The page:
Effortless English Archives

Automatic English For The People

Saturday, July 01, 2006

Anxiety

by AJ

As Krashen notes, anxiety is a big obstacle to language acquisition. Ive experienced the negative effects of anxiety as both a teacher and as a student.

As a teacher, I find that many students continually fret and worry about their English ability. They worry about making mistakes. They obsess over grammar. They bemoan their own weaknesses.

Ive also noticed that the more dependent they are on teachers and schools, the more likely they are to be stressed. This is not surprising. Traditional classrooms are not a very efficient way to learn. So much time and effort is wasted. Worse, the teaching methods used are often confusing.... or downright counter-productive. The textbooks are often boring, fragmented, and artificial. Even worse, schools pour on the stress by adding tests, public humiliation (corrections in front of others, criticism, etc.), and grades.

A student dependent on such a system has a very long and unpleasant road to language proficiency. Given enough time and effort and willpower... a few students actually do make it to fluency. But not many. Most come away with little more than a very bad feeling about the language.

As a student, Ive experienced this. Ive found traditional language classes to be utterly useless to me.

But even as an independent student, I have become stressed and anxious. When I started to study Spanish, I was often frustrated or anxious. I was always fretting about the speed of my progress. I fretted about the amount of material I couldnt understand. I knew I couldnt speak, and let myself be frustrated by that too.

Finally, I realized I needed to relax and enjoy the ride. Learning a language takes time and patience... whatever methods you use. So I stopped obsessing about my "level". I stopped worrying about flawless speaking. I shifted focus to enjoying understandable content in Spanish... preferably content that came in both text & audio form.

This shift in attitude has helped tremendously. I'm now enjoying the content... especially since I got the "Read & Think" book, which contains a wealth of interesting articles about the culture, food, etc.. of various Spanish speaking countries. While I do review new words & phrases, and occasionally check a grammar reference,.. the bulk of my focus is on the meaning of the content itself. I find it very interesting and because of this, Im excited to understand more and more of it.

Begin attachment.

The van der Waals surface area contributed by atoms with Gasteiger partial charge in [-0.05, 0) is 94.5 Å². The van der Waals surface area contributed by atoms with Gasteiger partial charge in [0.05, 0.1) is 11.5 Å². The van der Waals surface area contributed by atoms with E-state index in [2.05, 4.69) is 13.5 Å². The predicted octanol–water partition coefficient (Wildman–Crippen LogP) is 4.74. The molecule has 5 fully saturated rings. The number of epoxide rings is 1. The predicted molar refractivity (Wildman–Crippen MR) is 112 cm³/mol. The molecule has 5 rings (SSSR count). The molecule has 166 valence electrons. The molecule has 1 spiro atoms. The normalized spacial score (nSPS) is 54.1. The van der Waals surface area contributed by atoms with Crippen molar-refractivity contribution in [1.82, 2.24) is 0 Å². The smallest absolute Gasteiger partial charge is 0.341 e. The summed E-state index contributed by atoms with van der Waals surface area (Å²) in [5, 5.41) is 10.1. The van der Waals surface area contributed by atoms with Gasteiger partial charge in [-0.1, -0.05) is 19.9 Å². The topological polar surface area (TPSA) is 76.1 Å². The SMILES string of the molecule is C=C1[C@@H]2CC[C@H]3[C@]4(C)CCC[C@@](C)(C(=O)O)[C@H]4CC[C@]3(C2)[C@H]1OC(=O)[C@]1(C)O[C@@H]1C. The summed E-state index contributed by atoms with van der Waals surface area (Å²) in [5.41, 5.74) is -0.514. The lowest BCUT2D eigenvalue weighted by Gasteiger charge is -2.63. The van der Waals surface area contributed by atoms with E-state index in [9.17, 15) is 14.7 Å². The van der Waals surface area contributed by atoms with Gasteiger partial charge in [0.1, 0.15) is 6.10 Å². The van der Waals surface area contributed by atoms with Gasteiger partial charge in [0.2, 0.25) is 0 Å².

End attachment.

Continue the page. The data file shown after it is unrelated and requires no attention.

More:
I now enjoy repeated listening. I listen to the same articles many times. Should I get bored with an article, I move on to a new one (but still review my favorite old ones at times).

I no longer worry about my "level"... and have no idea if Im a low-beginner, high-beginner, or low-intermediate. Nor does it matter, because Im not bound to prescribed textbooks or classes.

Will I learn Spanish faster with this approach, compared to taking traditional classes, using textbooks, etc.? I don't know. My instincts tell me YES. Research suggests YES.

But whether I learn 30% faster, at the same speed, or 30% slower is less important to me than the fact that Im now enjoying the language... I feel more motivated everyday... I, for the first time in my life, feel a sense of surety.. that I will indeed learn this language. My chances of seeing the process through to communication proficiency, and to fluency, is thus greatly increased.

Most importantly, Im having a great time doing it.


San Francisco, CA

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